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The Forum:

Embracing the fight against fossil fuels

To the Editor on July 26:

As some of you may know, this summer I have chosen to do something a little unconventional. I thought I'd get back in touch with you all to give an update on what I'm doing and thank you for the support you have given me, without which I probably would not have undertaken this great endeavor.

This summer, I, along with 30 other college-age students, am biking around New England as part of an internship program called New England Climate Summer, which is part of a larger non-profit organization known as Better Future Project. The 31 of us are divided up into 6 teams, each of which covers a different section of New England (Maine, New Hampshire, Rhode Island/Connecticut, and three teams in Massachusetts). After two weeks of training covering everything from climate science to running community meetings, we set off on what we have come to appreciate as both a fantastic learning experience and a tremendous adventure.

As of now, about eight weeks into the program, my team has biked over 800 miles. Since completing our training in Wilmot, NH and Lowell, MA, we have been to Providence, Hartford, Bridgeport, Westerly/Stongington/Voluntown/Mystic, and New Haven, all without ever getting in a car (or train, or bus, or airplane, etc.). We spend about a week in each community that we visit, spreading the message that we, as a society, need to rapidly and responsibly transition away from the burning of fossil fuels. While we are in each community, we meet with local individuals and organizations who are all contributing to this transition in some way or another (through community gardens, weatherization programs, small farms, sustainable businesses, local government, environmental justice groups, etc.) to learn more about what is already happening in the area. We then try to bring these different groups of people together in the form of a community meeting to enable local groups to connect to and learn from one another. We also document what we learn about these organizations and are using the information to compile a State of the Movement Report, which will be completed sometime this fall. This report will be able to serve as both an inspiration and a resource for people looking to contribute to the movement towards sustainability in their own communities. It will also bring all of the work that is being done together into one place to form a more cohesive movement against the burning of fossil fuels. By creating this report, we hope to share the collective successes of those we meet and demonstrate the power of community action in building a better future.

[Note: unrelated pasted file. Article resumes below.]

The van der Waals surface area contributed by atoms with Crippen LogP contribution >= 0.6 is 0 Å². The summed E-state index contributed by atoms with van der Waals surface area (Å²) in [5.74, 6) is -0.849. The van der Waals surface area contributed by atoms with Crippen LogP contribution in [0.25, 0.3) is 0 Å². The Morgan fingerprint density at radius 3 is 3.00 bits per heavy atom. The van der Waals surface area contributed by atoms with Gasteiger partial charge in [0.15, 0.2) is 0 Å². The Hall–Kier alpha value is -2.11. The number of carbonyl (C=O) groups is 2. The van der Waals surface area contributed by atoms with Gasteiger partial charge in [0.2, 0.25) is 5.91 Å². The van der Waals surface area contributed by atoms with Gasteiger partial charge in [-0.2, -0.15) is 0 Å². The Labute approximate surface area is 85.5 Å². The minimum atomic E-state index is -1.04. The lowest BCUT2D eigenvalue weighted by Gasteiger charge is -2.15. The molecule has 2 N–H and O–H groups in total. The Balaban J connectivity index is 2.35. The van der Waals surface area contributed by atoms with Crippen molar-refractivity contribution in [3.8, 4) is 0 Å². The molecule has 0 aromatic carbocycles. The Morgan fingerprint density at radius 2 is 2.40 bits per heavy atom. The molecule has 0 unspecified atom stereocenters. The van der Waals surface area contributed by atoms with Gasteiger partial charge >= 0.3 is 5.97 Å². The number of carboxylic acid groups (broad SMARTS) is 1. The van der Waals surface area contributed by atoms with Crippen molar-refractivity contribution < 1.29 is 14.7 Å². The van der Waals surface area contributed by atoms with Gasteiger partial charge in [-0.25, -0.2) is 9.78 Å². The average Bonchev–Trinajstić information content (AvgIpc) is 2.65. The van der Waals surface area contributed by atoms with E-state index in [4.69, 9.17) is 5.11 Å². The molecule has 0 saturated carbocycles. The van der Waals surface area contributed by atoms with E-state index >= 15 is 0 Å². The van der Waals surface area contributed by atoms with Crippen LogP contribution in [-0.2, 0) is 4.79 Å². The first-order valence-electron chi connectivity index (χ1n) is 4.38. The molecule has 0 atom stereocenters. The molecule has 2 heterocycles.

I chose to participate in this program because I finally realized that I could no longer sit back and watch our society face what truly has become a crisis. After years of gradually becoming more informed about all of the problems that fossil fuel burning contributes to, I decided that it was finally time for me to get involved in the movement against this practice. Our society's dependence on fossil fuels has become a moral issue for me. Although it is true that fossil fuels have, for hundreds of years, been a cheap and abundant energy source that have tremendously contributed to our society's prosperous development, it has recently become clear to me that they are now threatening our society in many ways. Even setting aside its contribution to global climate change, our dependence on fossil fuels negatively impacts many aspects of our society, including public health, the economy, national security, and social justice. I personally cannot support the burning of fossil fuels while knowing that we have the resources and technology to transition to cleaner forms of energy that are far more environmentally, socially, and economically responsible. Because of this, the movement away from the burning of fossil fuels is something that I have thrown all of my energy into this summer and is something that I know I will continue to work on for years to come.

With less than three weeks left to go in this program, I can honestly say that my experiences this summer have been some of the best in my life. I have met many, many wonderful and inspiring people and have had the opportunity to see and learn about countless exciting projects happening all over New England. I am incredibly excited to take what I have learned this summer and use it as inspiration and motivation as I continue my work in this movement in the future. Thank you all for the support and encouragement you have given me throughout the years to help me get to this point in my life. It may sound cliché, but I honestly believe that I could not have gotten to this point without the help of those around me.

To learn more about the program and see what we've done so far, you can check out the program's website at There you will also find a link to the blog tracking all six teams' adventures throughout the summer. You can also follow Climate Summer on both Facebook and Twitter.

Thank you once again, and I wish you all an enjoyable rest of the summer.

Best wishes,
Ellie Fausold

Editor's Note: Fausold is a 2009 graduate of Watkins Glen High School, where she was a member of the Top Drawer 24 team of outstanding scholar-athletes for three straight years. She is now a student at Hamilton College, where she is majoring in public policy.

Photo in text: Ellie Fausold (From her Facebook page)


© The Odessa File 2011
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